Archive for August, 2001


Wednesday, August 1st, 2001

According to the National Consumer League, the cost of online fraud to the general population in the USA is growing. The average loss per person rose from $310 in 1999 to $427 in 2000. Last year total losses as a result of online fraud were $3.3 million as total e-commerce reached $220 billion.

The leading category for online scams is web auctions. They comprise 64% of all online scams. The other top four were travel and vacation scams with hidden fees, theft of identity such as bank account numbers or passwords, false investment schemes, and pyramid scams.

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Wednesday, August 1st, 2001

Mobile Broadcasting Corporation (MBC) of Japan has launched plans to design and build MBSAT, a satellite that will deliver digital multimedia information services such as CD-quality audio, MPEG-4 video and data to mobile users throughout Japan. On-orbit delivery of the spacecraft is scheduled for the fourth quarter of 2003, with service expected to begin in early 2004.

The MBC services are the first in the world to deliver not only high-quality music but also video and data to mobile users through various kinds of mobile receiver terminals, including those in cars, ships, trains, handheld terminals, personal digital assistants (PDAs), cellular phones and home portables. A very small antenna will be sufficient to receive MBC broadcasting signals, even inside office buildings and in vehicles moving at high speed.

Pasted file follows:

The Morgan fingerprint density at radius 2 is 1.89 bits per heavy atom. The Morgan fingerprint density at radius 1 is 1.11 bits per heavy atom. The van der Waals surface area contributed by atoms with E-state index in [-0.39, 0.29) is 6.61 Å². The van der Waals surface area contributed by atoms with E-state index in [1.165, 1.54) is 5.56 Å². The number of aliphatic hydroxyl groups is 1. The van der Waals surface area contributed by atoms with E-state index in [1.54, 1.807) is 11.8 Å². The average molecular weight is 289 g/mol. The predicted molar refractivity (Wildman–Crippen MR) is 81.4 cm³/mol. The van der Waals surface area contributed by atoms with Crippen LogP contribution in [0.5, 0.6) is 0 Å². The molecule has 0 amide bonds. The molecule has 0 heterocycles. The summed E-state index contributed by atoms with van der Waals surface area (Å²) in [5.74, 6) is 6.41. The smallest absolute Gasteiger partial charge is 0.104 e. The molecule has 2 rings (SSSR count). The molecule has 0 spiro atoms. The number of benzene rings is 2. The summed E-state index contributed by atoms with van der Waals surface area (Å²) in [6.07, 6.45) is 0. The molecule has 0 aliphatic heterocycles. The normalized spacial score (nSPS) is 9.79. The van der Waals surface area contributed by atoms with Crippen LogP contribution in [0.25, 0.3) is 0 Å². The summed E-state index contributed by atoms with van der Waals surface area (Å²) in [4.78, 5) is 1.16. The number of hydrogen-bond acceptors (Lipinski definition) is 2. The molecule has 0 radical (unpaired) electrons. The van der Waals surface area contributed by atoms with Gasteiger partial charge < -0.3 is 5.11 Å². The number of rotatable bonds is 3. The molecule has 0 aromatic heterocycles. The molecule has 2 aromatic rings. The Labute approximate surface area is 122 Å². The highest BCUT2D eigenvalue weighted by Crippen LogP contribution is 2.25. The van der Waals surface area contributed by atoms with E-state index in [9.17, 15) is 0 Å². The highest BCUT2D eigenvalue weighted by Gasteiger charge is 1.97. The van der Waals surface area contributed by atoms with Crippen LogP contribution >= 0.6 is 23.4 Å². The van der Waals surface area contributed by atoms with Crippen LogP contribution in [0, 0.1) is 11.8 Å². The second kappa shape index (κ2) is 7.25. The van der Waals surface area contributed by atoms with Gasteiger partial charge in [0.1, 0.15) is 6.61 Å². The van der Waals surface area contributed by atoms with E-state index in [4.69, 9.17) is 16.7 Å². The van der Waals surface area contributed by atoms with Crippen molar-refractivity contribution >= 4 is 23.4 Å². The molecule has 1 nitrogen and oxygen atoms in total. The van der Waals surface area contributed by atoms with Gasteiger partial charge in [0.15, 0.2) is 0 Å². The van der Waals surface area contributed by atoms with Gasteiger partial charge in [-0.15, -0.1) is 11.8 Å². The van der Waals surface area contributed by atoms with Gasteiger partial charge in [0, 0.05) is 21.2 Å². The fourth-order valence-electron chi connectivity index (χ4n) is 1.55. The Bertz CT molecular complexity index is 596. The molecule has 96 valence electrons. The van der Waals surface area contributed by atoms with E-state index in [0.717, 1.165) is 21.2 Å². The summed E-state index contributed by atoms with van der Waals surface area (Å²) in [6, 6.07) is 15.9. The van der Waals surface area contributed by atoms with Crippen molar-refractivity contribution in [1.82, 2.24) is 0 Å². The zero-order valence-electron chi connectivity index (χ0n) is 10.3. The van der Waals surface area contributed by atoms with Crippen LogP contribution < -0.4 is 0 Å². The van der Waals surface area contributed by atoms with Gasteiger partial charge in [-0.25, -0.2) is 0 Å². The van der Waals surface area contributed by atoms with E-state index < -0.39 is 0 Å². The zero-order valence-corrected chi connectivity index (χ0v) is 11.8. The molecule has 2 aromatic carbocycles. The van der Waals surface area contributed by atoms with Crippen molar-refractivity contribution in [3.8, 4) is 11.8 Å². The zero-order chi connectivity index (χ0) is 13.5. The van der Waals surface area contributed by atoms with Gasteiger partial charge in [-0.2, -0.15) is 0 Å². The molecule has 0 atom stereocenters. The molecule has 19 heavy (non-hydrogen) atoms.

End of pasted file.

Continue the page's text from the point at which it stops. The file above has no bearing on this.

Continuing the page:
MBC will supplement their satellite service with terrestrial signal repeaters. The system will be built by Space Systems/Loral, a subsidiary of Loral Space and Communications. The system will be able to broadcast more than 50 programs simultaneously.

Mobile Broadcasting Corporation was established to provide cars and mobile terminals with digital satellite broadcasting for audio, video and data services throughout Japan. MBC’s new broadcasting system was authorised by the Japanese Government and registered with the ITU. Already the system capabilities and high performance quality have been successfully verified in dense urban locations by various field demonstrations in the Shinbashi and Ginza area of Tokyo. Dedicated first-generation receiver LSI chips have been evaluated through extensive tests. The second-generation receivers with high density LSI technology will be available by mid-2002.

MBC’s major shareholders are Toshiba, Toyota, Fujitsu, Nippon TV and Panasonic. So far 42 Japanese companies are MBC partners. New Japanese investors will be announced soon. Also, several foreign companies own significant interests in the MBC business venture, while several others are currently considering investment.

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Wednesday, August 1st, 2001

Telecom NZ’s ISP Xtra recorded a 39% increase in its subscriber base to 390,000 in the year to June 2001.

Xtra is New Zealand’s largest ISP. They believed that the increase was mostly driven (70%) by residential users, many of whom fell into the ‘new-to-Net’ category.